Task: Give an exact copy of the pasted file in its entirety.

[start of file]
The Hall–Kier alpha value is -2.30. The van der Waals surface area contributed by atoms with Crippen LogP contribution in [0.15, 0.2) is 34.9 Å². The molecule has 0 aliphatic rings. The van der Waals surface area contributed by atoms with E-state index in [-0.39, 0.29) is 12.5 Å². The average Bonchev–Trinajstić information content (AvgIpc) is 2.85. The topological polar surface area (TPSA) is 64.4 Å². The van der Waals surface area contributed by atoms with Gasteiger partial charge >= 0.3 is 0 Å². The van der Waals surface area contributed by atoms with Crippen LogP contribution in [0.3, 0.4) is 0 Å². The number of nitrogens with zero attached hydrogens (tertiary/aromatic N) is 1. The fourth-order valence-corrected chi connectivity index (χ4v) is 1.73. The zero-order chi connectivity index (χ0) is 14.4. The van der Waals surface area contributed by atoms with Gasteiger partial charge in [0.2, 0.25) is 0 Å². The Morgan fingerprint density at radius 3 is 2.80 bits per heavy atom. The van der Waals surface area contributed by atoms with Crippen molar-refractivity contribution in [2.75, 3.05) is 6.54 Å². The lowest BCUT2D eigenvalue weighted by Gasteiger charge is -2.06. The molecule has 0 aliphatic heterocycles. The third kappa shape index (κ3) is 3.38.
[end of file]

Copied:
The Hall–Kier alpha value is -2.30. The van der Waals surface area contributed by atoms with Crippen LogP contribution in [0.15, 0.2) is 34.9 Å². The molecule has 0 aliphatic rings. The van der Waals surface area contributed by atoms with E-state index in [-0.39, 0.29) is 12.5 Å². The average Bonchev–Trinajstić information content (AvgIpc) is 2.85. The topological polar surface area (TPSA) is 64.4 Å². The van der Waals surface area contributed by atoms with Gasteiger partial charge >= 0.3 is 0 Å². The van der Waals surface area contributed by atoms with Crippen LogP contribution in [0.3, 0.4) is 0 Å². The number of nitrogens with zero attached hydrogens (tertiary/aromatic N) is 1. The fourth-order valence-corrected chi connectivity index (χ4v) is 1.73. The zero-order chi connectivity index (χ0) is 14.4. The van der Waals surface area contributed by atoms with Gasteiger partial charge in [0.2, 0.25) is 0 Å². The Morgan fingerprint density at radius 3 is 2.80 bits per heavy atom. The van der Waals surface area contributed by atoms with Crippen molar-refractivity contribution in [2.75, 3.05) is 6.54 Å². The lowest BCUT2D eigenvalue weighted by Gasteiger charge is -2.06. The molecule has 0 aliphatic heterocycles. The third kappa shape index (κ3) is 3.38.